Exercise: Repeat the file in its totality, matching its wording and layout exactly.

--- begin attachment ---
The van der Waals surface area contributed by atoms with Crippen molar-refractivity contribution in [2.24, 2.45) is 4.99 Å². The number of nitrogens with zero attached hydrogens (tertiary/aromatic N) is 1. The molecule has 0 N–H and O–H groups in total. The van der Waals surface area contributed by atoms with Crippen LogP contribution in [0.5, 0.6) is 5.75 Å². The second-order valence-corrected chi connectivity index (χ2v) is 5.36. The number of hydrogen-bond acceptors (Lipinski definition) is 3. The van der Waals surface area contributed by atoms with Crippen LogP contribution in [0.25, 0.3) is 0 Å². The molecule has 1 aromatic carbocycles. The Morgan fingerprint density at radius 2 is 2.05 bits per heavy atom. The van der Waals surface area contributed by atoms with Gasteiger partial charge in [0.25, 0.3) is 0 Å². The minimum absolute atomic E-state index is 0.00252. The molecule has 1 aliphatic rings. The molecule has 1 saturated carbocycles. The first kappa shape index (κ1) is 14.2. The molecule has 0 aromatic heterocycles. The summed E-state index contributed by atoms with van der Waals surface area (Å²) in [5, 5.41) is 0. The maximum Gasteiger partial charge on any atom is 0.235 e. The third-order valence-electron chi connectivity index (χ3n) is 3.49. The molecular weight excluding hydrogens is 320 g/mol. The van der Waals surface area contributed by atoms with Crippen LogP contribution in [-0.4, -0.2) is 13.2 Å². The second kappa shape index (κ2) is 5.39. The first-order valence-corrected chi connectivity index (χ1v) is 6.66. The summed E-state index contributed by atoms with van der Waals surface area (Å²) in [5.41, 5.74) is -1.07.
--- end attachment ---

The van der Waals surface area contributed by atoms with Crippen molar-refractivity contribution in [2.24, 2.45) is 4.99 Å². The number of nitrogens with zero attached hydrogens (tertiary/aromatic N) is 1. The molecule has 0 N–H and O–H groups in total. The van der Waals surface area contributed by atoms with Crippen LogP contribution in [0.5, 0.6) is 5.75 Å². The second-order valence-corrected chi connectivity index (χ2v) is 5.36. The number of hydrogen-bond acceptors (Lipinski definition) is 3. The van der Waals surface area contributed by atoms with Crippen LogP contribution in [0.25, 0.3) is 0 Å². The molecule has 1 aromatic carbocycles. The Morgan fingerprint density at radius 2 is 2.05 bits per heavy atom. The van der Waals surface area contributed by atoms with Gasteiger partial charge in [0.25, 0.3) is 0 Å². The minimum absolute atomic E-state index is 0.00252. The molecule has 1 aliphatic rings. The molecule has 1 saturated carbocycles. The first kappa shape index (κ1) is 14.2. The molecule has 0 aromatic heterocycles. The summed E-state index contributed by atoms with van der Waals surface area (Å²) in [5, 5.41) is 0. The maximum Gasteiger partial charge on any atom is 0.235 e. The third-order valence-electron chi connectivity index (χ3n) is 3.49. The molecular weight excluding hydrogens is 320 g/mol. The van der Waals surface area contributed by atoms with Crippen LogP contribution in [-0.4, -0.2) is 13.2 Å². The second kappa shape index (κ2) is 5.39. The first-order valence-corrected chi connectivity index (χ1v) is 6.66. The summed E-state index contributed by atoms with van der Waals surface area (Å²) in [5.41, 5.74) is -1.07.